Meet The Artist: Steven Spazuk

It would seem that, in this age of modern technology even gives in to work progress – there are new kinds of hobbies, new musical instruments and new technologies in architecture. And the experienced viewer is already difficult to surprise. However, the human imagination is limitless and always able to present something new.

Canadian artist Steven Spazuk began his career using quite ordinary techniques. First, there were pencil drawings, then oil paintings and watercolors. This was followed by passion for airbrushing. Soon, it has become Stephen’s favorite method due to its soft, smooth shape, a certain lightness and ease.It would seem that, in this day and age, modern technology touches everything, art including. There are new kind of hobbies, new musical instruments and new technologies in architecture. It’s difficult to surprise an experiences art-lover. However, the human imagination is limitless and always able to present something new.

In 2001, Steven Spazuk began working with the burner, discovering a new dimension of creativity.“[This technique] changed my life, it gives me a great deal, it is unique. The spontaneity of the process — that’s the most interesting. Approaching the canvas, I do not know what will happen, what to follow and what’ll come out,” the artist says.

“I don’t control anything, I merely let the candle and its flame to do their job. And then look what happened. Usually what happens is these abstract shapes of soot in which I can see the picture. Looking at these shapes, I suddenly can see an elbow, knee, chest or leg –and then so be it,” says Steven.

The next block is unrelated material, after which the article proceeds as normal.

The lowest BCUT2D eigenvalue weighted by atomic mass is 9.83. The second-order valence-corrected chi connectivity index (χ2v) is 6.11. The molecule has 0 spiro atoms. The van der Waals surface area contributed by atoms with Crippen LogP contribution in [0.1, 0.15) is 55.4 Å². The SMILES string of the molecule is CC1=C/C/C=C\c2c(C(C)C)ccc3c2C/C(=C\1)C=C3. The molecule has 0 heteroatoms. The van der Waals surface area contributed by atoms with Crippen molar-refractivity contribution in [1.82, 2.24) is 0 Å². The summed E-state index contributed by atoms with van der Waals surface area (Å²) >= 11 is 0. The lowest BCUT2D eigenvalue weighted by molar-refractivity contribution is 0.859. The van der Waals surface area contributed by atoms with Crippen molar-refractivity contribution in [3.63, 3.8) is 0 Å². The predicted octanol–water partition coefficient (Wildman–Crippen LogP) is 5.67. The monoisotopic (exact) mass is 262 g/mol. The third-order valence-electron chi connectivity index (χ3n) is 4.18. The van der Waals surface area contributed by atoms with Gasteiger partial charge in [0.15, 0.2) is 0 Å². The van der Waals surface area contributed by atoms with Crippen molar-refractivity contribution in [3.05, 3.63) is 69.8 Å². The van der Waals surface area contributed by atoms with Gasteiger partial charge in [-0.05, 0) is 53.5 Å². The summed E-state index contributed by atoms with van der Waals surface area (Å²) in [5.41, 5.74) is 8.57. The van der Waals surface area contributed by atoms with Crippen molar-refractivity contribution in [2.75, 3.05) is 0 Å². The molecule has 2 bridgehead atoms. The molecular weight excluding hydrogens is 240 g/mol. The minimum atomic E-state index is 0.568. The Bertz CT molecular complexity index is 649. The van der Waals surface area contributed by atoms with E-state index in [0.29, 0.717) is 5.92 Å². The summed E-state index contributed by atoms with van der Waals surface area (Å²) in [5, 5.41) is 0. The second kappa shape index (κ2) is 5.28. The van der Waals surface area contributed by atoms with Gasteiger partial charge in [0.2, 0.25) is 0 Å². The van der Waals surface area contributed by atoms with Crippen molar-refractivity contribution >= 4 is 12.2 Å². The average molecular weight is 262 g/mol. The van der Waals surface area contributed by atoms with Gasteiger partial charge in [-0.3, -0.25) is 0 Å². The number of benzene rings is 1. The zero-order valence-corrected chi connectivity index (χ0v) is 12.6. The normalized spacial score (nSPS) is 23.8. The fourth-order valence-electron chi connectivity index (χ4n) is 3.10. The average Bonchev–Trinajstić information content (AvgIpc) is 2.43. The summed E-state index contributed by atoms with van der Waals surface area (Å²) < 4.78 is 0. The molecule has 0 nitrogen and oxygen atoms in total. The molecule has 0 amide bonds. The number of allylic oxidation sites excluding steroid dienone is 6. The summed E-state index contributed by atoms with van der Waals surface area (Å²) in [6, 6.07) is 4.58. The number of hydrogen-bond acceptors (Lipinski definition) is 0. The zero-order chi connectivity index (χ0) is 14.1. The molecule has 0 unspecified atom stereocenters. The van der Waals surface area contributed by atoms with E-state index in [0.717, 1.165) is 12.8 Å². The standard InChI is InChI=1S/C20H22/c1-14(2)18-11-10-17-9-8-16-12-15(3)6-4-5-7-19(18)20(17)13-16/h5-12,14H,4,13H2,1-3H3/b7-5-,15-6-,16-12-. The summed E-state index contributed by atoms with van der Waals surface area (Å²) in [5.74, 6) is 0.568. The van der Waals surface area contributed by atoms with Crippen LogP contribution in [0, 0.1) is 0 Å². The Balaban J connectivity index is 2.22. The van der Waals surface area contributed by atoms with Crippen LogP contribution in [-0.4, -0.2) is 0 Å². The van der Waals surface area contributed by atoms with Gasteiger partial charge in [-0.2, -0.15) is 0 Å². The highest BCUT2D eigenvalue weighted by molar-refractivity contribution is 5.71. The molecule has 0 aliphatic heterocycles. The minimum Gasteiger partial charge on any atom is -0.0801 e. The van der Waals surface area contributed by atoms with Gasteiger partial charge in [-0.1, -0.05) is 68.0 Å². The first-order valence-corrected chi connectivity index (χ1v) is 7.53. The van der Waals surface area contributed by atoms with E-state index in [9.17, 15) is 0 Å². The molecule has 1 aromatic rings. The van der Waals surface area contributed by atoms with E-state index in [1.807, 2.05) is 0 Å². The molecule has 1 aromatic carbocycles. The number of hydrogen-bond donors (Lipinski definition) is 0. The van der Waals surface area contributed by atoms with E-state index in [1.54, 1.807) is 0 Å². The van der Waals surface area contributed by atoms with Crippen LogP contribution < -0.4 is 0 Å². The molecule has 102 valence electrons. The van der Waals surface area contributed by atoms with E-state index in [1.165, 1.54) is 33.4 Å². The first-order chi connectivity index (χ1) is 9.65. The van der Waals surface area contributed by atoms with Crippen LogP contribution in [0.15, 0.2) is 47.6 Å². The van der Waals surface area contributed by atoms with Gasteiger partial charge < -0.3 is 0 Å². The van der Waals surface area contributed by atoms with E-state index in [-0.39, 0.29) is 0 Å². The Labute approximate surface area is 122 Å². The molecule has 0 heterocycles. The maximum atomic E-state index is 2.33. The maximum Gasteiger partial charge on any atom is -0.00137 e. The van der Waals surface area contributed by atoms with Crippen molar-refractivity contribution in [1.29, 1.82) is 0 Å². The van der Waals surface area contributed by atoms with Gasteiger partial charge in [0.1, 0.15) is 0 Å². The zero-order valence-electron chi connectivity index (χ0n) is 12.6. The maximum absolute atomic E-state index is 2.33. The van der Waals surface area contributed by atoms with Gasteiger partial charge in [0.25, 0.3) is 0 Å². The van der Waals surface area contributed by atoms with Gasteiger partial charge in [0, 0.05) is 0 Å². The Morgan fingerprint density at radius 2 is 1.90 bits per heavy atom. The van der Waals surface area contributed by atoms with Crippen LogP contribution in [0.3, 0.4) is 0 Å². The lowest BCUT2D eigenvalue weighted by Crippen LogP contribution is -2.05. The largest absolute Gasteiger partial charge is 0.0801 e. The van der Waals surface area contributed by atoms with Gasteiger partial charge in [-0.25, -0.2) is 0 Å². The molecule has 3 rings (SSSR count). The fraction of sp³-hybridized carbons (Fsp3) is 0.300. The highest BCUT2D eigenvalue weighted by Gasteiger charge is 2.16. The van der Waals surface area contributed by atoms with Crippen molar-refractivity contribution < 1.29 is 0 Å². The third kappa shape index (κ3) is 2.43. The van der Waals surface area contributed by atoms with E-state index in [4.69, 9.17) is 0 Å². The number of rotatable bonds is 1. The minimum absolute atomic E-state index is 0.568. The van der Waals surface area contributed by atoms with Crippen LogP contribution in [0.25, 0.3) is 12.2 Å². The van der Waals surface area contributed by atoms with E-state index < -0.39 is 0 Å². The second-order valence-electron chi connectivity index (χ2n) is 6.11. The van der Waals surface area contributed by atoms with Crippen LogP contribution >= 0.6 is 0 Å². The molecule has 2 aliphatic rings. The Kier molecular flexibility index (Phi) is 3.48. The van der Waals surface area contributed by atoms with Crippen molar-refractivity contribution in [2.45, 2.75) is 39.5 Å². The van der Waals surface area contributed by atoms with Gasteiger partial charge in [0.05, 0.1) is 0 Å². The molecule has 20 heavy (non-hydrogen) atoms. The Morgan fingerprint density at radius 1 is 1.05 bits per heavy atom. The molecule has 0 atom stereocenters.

Stephen’s unique set of tools includes brushes with metal bristles, needles, feathers.  This is a rather difficult technique, very time-consuming, so the author spends lots of time in his studio.

The idea of “playing with fire” came to the artist in his sleep. In his dream, Steven visited the gallery, where every picture was created using this technique. Incredible but true, in the dream he already knew how create such paintings. Many years since passed, the technique underwent many changes, became more varied and sophisticated.  That’s how it’s done:

Using a burner or a candle the artist gets soot on the sheet. Then, using the “traditional” tools, outlines a drawing adding contours.
And then remains a delicate job of of putting finishing touches with emphasis on smallest details.

Steven is a versatile artist:

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